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Estate Planning for Same-Sex Couples

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Geoff Hoatson

Attorney / Principal

On June 26, 2015 the United States Supreme Court issued its opinion in Obergefell v. Hodges, the name assigned to a series of consolidated cases on same-sex marriage rights. The Court ruled 5-4 in favor of the petitioners, holding that same-sex married couples are entitled to equal protection under the laws, and that their marriages must be recognized nationwide.

Case background

Jim Obergefell & his longtime partner, John Arthur, sought to enter into a legal marriage. They were residents of Ohio and Mr. Arthur was terminally ill with ALS. They wanted to solemnize their relationship before Mr. Arthur’s death. They chartered a plane to Maryland, where same-sex marriage is legal, and they were married on the tarmac at a Baltimore airport. They then returned to Ohio as a married couple.

Soon after, Mr. Arthur died. The State of Ohio issued a death certificate that did not identify Obergefell as surviving spouse. Mr. Obergefell sued the state (naming Hodges, director of the Ohio Department of Health) to have himself named as Mr. Arthur’s surviving spouse, arguing that Ohio’s state constitutional ban on same-sex marriage – including nonrecognition of marriages solemnized in other states – violates the equal protection clause of the 14th Amendment[1]. Obergefell’s case was consolidated with a series of other related same-sex marriage cases to resolve two specific issues under the 14th Amendment.

Issues resolved by Obergefell Opinion

Impact of Obergefell for same-sex married couples

State laws banning same-sex marriage are effectively invalidated. Same-sex spouses will now enjoy all state tax benefits and other spousal benefits that other couples enjoy. (Including marriage, divorce, adoption & child custody, separation agreements & QDROs, marital property, survivorship spousal death benefits, inheritance through intestacy, priority rights in guardianship proceedings, contract rights, etc., as referenced above.)

After Obergefell, same-sex couples are afforded the same spousal rights that other couples enjoy. Some of these occur independent of proactive planning, like:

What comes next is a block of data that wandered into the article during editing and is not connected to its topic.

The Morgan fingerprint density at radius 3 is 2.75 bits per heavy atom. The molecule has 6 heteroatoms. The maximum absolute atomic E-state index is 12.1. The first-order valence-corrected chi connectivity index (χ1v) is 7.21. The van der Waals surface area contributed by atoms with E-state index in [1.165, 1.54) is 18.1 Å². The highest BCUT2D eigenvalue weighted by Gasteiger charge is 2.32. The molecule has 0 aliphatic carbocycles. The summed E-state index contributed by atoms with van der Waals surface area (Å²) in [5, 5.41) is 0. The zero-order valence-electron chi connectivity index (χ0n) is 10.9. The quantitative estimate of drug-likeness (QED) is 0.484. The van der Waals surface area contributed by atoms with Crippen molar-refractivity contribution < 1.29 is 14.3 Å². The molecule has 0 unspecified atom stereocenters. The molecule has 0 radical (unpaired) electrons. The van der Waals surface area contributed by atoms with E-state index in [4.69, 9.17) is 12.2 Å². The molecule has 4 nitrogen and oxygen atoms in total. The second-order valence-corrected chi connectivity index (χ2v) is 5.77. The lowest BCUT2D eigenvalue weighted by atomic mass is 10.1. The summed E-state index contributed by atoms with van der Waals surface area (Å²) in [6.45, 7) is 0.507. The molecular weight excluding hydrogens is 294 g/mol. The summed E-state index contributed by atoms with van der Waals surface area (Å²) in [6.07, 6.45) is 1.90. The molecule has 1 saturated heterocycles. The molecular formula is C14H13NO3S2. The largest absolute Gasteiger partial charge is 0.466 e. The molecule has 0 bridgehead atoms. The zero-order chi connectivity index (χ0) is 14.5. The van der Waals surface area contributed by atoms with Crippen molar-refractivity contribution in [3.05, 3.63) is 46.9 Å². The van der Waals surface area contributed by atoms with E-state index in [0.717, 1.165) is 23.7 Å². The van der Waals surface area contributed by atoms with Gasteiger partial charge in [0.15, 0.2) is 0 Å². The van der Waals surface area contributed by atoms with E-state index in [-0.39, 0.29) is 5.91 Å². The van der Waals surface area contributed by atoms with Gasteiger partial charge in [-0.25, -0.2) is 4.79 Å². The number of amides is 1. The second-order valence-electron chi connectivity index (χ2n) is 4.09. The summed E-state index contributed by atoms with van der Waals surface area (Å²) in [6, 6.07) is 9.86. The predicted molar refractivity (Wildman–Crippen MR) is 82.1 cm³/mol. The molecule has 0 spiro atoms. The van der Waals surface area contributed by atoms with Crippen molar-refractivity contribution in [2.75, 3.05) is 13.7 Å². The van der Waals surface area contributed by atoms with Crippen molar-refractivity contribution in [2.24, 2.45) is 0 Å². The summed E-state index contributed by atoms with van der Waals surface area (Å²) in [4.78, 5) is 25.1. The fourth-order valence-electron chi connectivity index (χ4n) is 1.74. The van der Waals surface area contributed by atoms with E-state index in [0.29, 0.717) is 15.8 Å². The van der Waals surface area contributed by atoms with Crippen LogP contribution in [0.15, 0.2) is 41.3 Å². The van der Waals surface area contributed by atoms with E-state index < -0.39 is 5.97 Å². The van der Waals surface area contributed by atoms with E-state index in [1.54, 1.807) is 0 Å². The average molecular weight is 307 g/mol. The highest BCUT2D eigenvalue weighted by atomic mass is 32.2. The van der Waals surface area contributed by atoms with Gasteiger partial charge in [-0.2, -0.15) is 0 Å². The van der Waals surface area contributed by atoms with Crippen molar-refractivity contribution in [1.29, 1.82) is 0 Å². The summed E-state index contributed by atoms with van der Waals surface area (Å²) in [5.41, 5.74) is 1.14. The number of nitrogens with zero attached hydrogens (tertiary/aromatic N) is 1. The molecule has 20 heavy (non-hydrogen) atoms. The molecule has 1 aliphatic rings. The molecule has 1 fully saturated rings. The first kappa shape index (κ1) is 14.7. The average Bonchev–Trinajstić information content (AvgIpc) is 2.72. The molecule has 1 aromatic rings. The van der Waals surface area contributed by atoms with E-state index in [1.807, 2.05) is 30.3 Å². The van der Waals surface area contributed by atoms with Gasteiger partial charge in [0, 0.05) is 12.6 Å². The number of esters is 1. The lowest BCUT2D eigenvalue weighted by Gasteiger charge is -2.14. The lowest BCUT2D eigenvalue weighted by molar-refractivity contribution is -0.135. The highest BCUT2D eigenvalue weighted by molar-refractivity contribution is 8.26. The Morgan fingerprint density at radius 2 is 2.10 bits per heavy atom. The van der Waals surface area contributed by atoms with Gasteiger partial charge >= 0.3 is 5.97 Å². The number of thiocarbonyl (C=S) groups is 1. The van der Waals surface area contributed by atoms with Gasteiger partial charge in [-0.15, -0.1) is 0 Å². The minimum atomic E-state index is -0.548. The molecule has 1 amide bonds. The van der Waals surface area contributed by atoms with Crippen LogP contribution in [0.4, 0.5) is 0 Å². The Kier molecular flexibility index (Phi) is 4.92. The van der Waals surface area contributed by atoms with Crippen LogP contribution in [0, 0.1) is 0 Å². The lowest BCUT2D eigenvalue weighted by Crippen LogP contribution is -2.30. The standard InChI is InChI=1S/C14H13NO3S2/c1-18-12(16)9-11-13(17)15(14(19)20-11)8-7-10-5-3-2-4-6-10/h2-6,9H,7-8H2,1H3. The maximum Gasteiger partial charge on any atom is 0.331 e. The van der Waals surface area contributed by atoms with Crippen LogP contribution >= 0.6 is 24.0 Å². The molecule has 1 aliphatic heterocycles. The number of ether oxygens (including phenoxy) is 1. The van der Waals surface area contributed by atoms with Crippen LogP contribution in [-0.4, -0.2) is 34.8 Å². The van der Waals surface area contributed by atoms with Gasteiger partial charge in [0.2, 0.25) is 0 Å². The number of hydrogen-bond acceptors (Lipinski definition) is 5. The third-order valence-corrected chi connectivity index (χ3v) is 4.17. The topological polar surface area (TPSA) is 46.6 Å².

Couples absolutely should still proactively plan. Just because states recognize marriage doesn’t mean couples should not take control of their will and trust planning, and clearly set forth their wishes in enforceable legal documents. All the good reasons to plan apply just as much to same-sex married couples as well as opposite-sex couples:

Obergefell likely represents the last word on same-sex marriage, elevating these relationships to equal stature with other marriages. While same-sex married couples are now entitled to equal protection under the laws of every state, the efficacy of those laws in ensuring dignity in disability and death, and orderly and structured distribution of property after death is very limited for all couples. Families should always take control of their planning and leave as little to state law interpretation as possible. That is best done through careful planning with experienced professionals who can intelligently guide the family through the process.

[1] The 14th Amendment applies the 5th Amendment equal protection clause to the states. (Note: Same-sex couples already receive equal treatment under federal law after U.S. v. Windsor. For all federal tax purposes and other benefits under federal law (ERISA, etc.), same-sex couples are treated the same as any other married couple.)

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